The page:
3. The traditional frame of life style and frame of references with communication barriers have put the refugees in traumatic situations.
    4. Locals cultural interference and religious encroachment have brought lot of frustrations to the resettled refugee communities from Bhutan.
    5. Cultural diversity and inability to fit into the host cultures have developed a kind of inferiority complex among the Bhutanese refugees.
    6. A wide generation gap has brought sense of too much to understand for the refugees. Legalities, traffic bustle, too much of freedom against the set frame of expectations.
    7. Wide gaps with the host cultures, life styles, living standards have brought negative feelings, indecency and self segregation.
    8. Face saving nature of the community- no one is ready to talk personal problems, sex, chaos, domestic violence and abuses, rather they tolerate and invite more frustration, distress and anxiety and that compels them to generate suicidal thought which they keep for themselves and end up hanging and they go restless for weeks and months.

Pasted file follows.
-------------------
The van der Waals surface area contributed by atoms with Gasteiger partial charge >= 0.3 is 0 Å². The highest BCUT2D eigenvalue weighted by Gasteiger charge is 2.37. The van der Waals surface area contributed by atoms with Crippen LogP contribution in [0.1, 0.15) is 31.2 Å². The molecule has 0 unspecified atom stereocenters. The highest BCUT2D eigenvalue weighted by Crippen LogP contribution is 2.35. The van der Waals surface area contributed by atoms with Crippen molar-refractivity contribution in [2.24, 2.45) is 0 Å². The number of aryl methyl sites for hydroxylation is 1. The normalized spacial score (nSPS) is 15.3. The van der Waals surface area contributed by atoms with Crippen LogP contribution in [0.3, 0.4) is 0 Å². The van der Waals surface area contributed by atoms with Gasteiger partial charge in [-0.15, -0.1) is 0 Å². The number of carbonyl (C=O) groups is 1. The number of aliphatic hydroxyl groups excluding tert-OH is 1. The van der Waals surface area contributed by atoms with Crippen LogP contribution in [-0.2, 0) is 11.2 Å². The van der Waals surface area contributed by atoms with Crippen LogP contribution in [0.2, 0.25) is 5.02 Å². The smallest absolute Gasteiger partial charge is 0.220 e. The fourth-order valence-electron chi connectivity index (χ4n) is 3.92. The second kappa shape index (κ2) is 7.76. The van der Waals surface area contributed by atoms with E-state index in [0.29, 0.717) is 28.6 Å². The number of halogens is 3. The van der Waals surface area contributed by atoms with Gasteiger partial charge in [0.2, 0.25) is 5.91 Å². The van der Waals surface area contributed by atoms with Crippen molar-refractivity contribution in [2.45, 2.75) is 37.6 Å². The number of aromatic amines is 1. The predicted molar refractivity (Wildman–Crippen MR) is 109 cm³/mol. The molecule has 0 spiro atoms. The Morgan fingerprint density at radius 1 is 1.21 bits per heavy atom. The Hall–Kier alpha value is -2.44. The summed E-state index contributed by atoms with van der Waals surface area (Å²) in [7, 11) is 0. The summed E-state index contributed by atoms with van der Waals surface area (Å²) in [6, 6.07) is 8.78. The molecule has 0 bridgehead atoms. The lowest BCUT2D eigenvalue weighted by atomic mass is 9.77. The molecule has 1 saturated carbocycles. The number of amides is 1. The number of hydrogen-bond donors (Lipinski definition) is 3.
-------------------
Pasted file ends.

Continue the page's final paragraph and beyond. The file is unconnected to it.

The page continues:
9. Committed or radical Hindu refugees have been compelled to feel as if they don't have any religious rights, freed of practices and limited religious and cultural accessibility in the resettled land is one of the reason of frustration. This could be the zest of Mr. Subedi in my understanding.
    10. Refugees limited knowledge of complex health care systems, no proper arrangement for bridging the communication gaps, mere use of telephone interpreters is adding the frustration because Bhutanese refugees don't trust the invisible person and keep lying the problem.
    11. The frustration, anxiety and depression is seen equally with the Christian Bhutanese Refugees, and there several long time Christian committed suicides. This tales that Mr. Subedi is false or just feeble points of minor analogy.
    I would seek further research based output rather than hollow opinions from the so called individuals from the community.
    The following can improve the overall situation of refugees 9. Community Church and Community Temple doesn't seem reliable for now, but they are the big part of the mechanisms to settle the restlessness of the resettled Bhutanese Community.